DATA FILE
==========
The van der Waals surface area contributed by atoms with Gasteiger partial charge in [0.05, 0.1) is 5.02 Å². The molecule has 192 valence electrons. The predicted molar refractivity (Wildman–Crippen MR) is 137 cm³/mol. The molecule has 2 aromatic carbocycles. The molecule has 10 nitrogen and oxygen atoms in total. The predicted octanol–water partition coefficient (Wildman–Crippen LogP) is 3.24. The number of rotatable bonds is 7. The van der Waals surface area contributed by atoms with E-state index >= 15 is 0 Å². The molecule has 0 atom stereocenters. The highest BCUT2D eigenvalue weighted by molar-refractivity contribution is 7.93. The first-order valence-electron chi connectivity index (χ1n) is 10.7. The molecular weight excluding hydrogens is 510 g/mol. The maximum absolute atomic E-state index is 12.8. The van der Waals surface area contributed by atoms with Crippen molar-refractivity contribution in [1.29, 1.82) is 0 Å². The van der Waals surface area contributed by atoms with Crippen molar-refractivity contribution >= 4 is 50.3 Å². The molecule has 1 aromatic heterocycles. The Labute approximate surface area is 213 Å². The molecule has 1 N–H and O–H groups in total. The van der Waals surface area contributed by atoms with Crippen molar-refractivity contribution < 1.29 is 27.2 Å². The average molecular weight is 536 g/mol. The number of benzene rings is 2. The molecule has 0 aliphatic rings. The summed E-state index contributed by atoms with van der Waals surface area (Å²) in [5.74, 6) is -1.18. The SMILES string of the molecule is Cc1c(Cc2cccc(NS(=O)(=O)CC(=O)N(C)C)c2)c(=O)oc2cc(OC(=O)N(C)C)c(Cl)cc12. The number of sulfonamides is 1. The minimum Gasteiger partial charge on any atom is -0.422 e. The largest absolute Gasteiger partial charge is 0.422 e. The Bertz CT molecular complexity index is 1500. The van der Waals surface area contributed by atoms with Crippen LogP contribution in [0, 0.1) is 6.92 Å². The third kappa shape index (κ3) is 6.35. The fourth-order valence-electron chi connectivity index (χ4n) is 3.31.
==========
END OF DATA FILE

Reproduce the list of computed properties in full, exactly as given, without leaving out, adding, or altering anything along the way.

The van der Waals surface area contributed by atoms with Gasteiger partial charge in [0.05, 0.1) is 5.02 Å². The molecule has 192 valence electrons. The predicted molar refractivity (Wildman–Crippen MR) is 137 cm³/mol. The molecule has 2 aromatic carbocycles. The molecule has 10 nitrogen and oxygen atoms in total. The predicted octanol–water partition coefficient (Wildman–Crippen LogP) is 3.24. The number of rotatable bonds is 7. The van der Waals surface area contributed by atoms with E-state index >= 15 is 0 Å². The molecule has 0 atom stereocenters. The highest BCUT2D eigenvalue weighted by molar-refractivity contribution is 7.93. The first-order valence-electron chi connectivity index (χ1n) is 10.7. The molecular weight excluding hydrogens is 510 g/mol. The maximum absolute atomic E-state index is 12.8. The van der Waals surface area contributed by atoms with Crippen molar-refractivity contribution in [1.29, 1.82) is 0 Å². The van der Waals surface area contributed by atoms with Crippen molar-refractivity contribution >= 4 is 50.3 Å². The molecule has 1 aromatic heterocycles. The Labute approximate surface area is 213 Å². The molecule has 1 N–H and O–H groups in total. The van der Waals surface area contributed by atoms with Crippen molar-refractivity contribution < 1.29 is 27.2 Å². The average molecular weight is 536 g/mol. The number of benzene rings is 2. The molecule has 0 aliphatic rings. The summed E-state index contributed by atoms with van der Waals surface area (Å²) in [5.74, 6) is -1.18. The SMILES string of the molecule is Cc1c(Cc2cccc(NS(=O)(=O)CC(=O)N(C)C)c2)c(=O)oc2cc(OC(=O)N(C)C)c(Cl)cc12. The number of sulfonamides is 1. The minimum Gasteiger partial charge on any atom is -0.422 e. The largest absolute Gasteiger partial charge is 0.422 e. The Bertz CT molecular complexity index is 1500. The van der Waals surface area contributed by atoms with Crippen LogP contribution in [0, 0.1) is 6.92 Å². The third kappa shape index (κ3) is 6.35. The fourth-order valence-electron chi connectivity index (χ4n) is 3.31.